On November 15, 2016, the County moved to reduce the burglary charge to petit larceny. (Compl. ¶ 18.) A week later, on November 22, 2016, the County then moved to dismiss the outstanding criminal charges; that motion was ultimately granted on December 20, 2016. (Id. ¶¶ 19-20.) In a written decision explaining why he agreed to dismiss the charge, the town justice wrote that “any sentence that Defendant might serve if convicted of [petit larceny] would merge with his prison sentence on the weapons indictment as a matter of law.” (Konan Decl., ECF No. 34, Ex. 1 at 5.) He also noted that the “evidence that Defendant committed the burglary is also entirely circumstantial, whereas the possession of stolen property charges pending in Putnam County are based upon direct evidence.” (Id.)

         II. LEGAL PRINCIPLES

         A. Pleading Standard

         Under Rule 12(b)(6) of the Federal Rules of Civil Procedure, a defendant may move to dismiss a complaint for “failure to state a claim upon which relief can be granted.” Fed.R.Civ.P. 12(b)(6). To survive a Rule 12(b)(6) motion to dismiss, a plaintiff must provide grounds upon which their claim rests through “factual allegations sufficient ‘to raise a right to relief above the speculative level.'” ATSI Commc'ns, Inc. v. Shaar Fund, Ltd., 493 F.3d 87, 98 (2d Cir. 2007) (quoting Bell Atl. Corp. v. Twombly, 550 U.S. 544, 555 (2007)). In other words, the complaint must allege “‘enough facts to state a claim to relief that is plausible on its face.'” Starr v. Sony BMG Music Entm't, 592 F.3d 314, 321 (2d Cir. 2010) (quoting Twombly, 550 U.S. at 570). “A claim has facial plausibility when the plaintiff pleads factual content that allows the court to draw the reasonable inference that the defendant is liable for the misconduct alleged.” Ashcroft v. Iqbal, 556 U.S. 662, 678 (2009).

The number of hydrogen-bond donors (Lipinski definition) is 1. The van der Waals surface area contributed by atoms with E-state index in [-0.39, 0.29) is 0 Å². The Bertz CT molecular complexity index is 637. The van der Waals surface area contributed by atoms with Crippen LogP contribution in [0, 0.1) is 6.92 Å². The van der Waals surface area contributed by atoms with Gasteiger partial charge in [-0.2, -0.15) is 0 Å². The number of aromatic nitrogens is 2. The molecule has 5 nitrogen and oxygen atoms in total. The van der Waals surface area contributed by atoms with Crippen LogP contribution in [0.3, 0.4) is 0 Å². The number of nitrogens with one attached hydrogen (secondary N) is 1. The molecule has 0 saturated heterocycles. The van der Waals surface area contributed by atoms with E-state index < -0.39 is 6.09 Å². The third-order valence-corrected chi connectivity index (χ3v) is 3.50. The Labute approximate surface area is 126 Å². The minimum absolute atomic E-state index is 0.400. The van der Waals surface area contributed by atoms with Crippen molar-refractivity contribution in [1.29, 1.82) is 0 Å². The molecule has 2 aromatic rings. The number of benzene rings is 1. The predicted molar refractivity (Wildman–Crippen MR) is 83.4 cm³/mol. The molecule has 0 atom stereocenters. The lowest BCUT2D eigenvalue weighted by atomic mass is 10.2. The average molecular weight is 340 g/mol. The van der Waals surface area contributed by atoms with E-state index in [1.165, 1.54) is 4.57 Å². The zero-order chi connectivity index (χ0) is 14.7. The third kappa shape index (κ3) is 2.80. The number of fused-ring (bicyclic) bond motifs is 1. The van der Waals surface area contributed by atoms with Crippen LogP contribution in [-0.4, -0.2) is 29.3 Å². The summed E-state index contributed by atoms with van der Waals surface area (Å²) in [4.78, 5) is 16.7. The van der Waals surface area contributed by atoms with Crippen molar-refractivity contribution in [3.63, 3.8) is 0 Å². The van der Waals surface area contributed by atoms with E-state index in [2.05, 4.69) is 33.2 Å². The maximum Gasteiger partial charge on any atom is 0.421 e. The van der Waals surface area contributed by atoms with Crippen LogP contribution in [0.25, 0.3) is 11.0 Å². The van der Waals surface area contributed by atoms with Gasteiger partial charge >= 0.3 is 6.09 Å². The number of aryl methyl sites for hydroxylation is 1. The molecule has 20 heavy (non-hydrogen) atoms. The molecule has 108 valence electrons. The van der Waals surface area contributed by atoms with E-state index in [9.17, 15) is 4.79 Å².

In applying that standard, the Court accepts as true all well-pled factual allegations, but it does not credit “mere conclusory statements” or “threadbare recitals of the elements of a cause of action.” Id. Furthermore, the Court will give “no effect to legal conclusions couched as factual allegations.” Port Dock & Stone Corp. v. Oldcastle Ne., Inc., 507 F.3d 117, 121 (2d Cir. 2007) (citing Twombly, 550 U.S. at 555). If the Court can infer no more than the mere possibility of misconduct from the factual averments-in other words, if the well-pled allegations of the ...